Winter Tires: Here's Why You Need Them

Jim Motavalli

Jim Motavalli | Jan 30, 2015

QUEBEC, CANADA—I am 75 minutes north of Montreal, behind the wheel of a BMW 320i X-Drive, and I’m doing a full-lock power slide on ice around the Mecaglisse race track. It’s all for a good cause—learning how to drive on snow and ice.

Putting one of the BMW X-Drives through its paces: slippin' and slidin'. (Jim Motavalli photo) The BMW, one of two with its dynamic stability control disengaged, is sporting winter tires from Cooper Tires, the trip’s sponsor, up against an identical car with Continentals. Here's what that looked like on video:

Yes, having driven both, the Cooper WM-SA2 tires seem to have better grip than the Continental Winter Contacts, but I’m realizing three things here: 1) good winter tires really are a quantum leap better than most “all-season” options; 2) having the right in-season rubber is at least as important, if not more so, than having all-wheel drive; and 3) nothing will help if you drive like an idiot.
 
I realized the limitations of AWD last winter, in another snowy landscape, when I was slipping and sliding all over the place in another BMW X-Drive. That car sported performance tires, and they were hopeless on ice. On the other hand, in the middle of our Northeast snow storm, I went out in a 2015 Mitsubish Outlander 3.0 GT with Super All-Wheel Drive Control (and with the right winter tires), and it made all the difference. The thing just plowed through snowdrifts and kept its cool on ice.

The Mitsubishi in the teeth of February's winter storm: good grip. (Jim Motavalli photo)Winter tires are optimized for traction, braking and acceleration when the weather gets inclement.

A Tahoe with an all-weather Discover X/T4: So far, for trucks and SUVs. (Jim Motavalli photo)Edmunds.com points out, “AWD, by the way, will help you accelerate in the snow, but do little for your stopping and steering. And on ice, it’s really all about the tires.” Rubber gets hard in the cold, for instance, and stopping distances can double without more pliable winter tires.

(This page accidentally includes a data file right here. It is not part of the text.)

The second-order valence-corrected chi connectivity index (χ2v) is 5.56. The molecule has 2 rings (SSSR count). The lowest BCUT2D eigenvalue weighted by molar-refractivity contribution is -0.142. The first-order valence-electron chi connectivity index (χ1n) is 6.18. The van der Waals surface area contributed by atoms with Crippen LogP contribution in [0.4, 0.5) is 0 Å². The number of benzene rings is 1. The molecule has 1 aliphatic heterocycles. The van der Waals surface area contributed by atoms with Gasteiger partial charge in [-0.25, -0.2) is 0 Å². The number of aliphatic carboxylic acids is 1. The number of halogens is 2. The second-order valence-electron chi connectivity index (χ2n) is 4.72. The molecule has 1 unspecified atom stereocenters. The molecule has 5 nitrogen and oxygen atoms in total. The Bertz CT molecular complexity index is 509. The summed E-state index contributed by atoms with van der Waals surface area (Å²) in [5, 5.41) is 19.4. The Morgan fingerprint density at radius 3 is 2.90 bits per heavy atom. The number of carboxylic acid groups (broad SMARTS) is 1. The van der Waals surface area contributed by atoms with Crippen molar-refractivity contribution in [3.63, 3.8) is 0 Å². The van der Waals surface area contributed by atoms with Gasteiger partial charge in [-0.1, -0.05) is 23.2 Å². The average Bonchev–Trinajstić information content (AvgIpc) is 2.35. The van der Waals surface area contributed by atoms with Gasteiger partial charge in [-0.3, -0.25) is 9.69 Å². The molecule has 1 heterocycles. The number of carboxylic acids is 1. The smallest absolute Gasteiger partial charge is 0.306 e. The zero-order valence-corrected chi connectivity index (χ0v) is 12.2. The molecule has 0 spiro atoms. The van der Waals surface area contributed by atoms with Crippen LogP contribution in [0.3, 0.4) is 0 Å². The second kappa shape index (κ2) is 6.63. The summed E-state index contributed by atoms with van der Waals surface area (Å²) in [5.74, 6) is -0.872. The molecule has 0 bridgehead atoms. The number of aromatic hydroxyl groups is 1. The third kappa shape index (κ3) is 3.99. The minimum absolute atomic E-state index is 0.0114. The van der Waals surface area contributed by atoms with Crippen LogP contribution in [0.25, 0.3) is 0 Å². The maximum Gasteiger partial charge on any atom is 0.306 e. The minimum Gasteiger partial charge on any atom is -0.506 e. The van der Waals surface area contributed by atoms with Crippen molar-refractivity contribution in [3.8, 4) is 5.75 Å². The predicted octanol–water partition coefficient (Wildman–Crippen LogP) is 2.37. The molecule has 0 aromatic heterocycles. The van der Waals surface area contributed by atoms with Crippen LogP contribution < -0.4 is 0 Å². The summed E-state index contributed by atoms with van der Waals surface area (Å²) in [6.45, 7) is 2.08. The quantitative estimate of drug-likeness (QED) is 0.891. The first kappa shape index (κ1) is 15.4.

An Edmunds test showed all-season tires taking 16 to 18 percent more space to stop on snow and ice compared to winter tires, and summer tires taking 120 percent longer. Acceleration is similarly better with the right rubber.
 
North America’s tire habits are changing. In the old days, the “snow tires” (two of them, for the rear wheels) were kept in the garage and swapped out when the snow fell. The advent of front-wheel drive and the all-season radial changed that; today, most people have one set of tires, and run them year around. They’re all season, right? And most people now know it’s not a good idea to have mismatched tires on the front and rear axles.

I did a big 270-degree spin in this Jeep. (Jim Motavalli photo) Jonathan Thomas, a Cooper Tire product segment manager, told me that only 3.5 percent of U.S. drivers have a second set of winter tires. In the snow belt, that number climbs to 26 percent, and in wintry Canada, it’s 38 percent. People store their winter tires in “tire hotels” so they can be quickly installed when the short summer is over.
 
Unfortunately, buying the winter tires is only half of the investment. Tom and Ray weigh in on this: “Because it's such a pain to get your snow tires remounted and balanced every year, splurge and get yourself four steel rims and mount the snows permanently on those rims. That'll make the changeover in the fall and spring a snap.”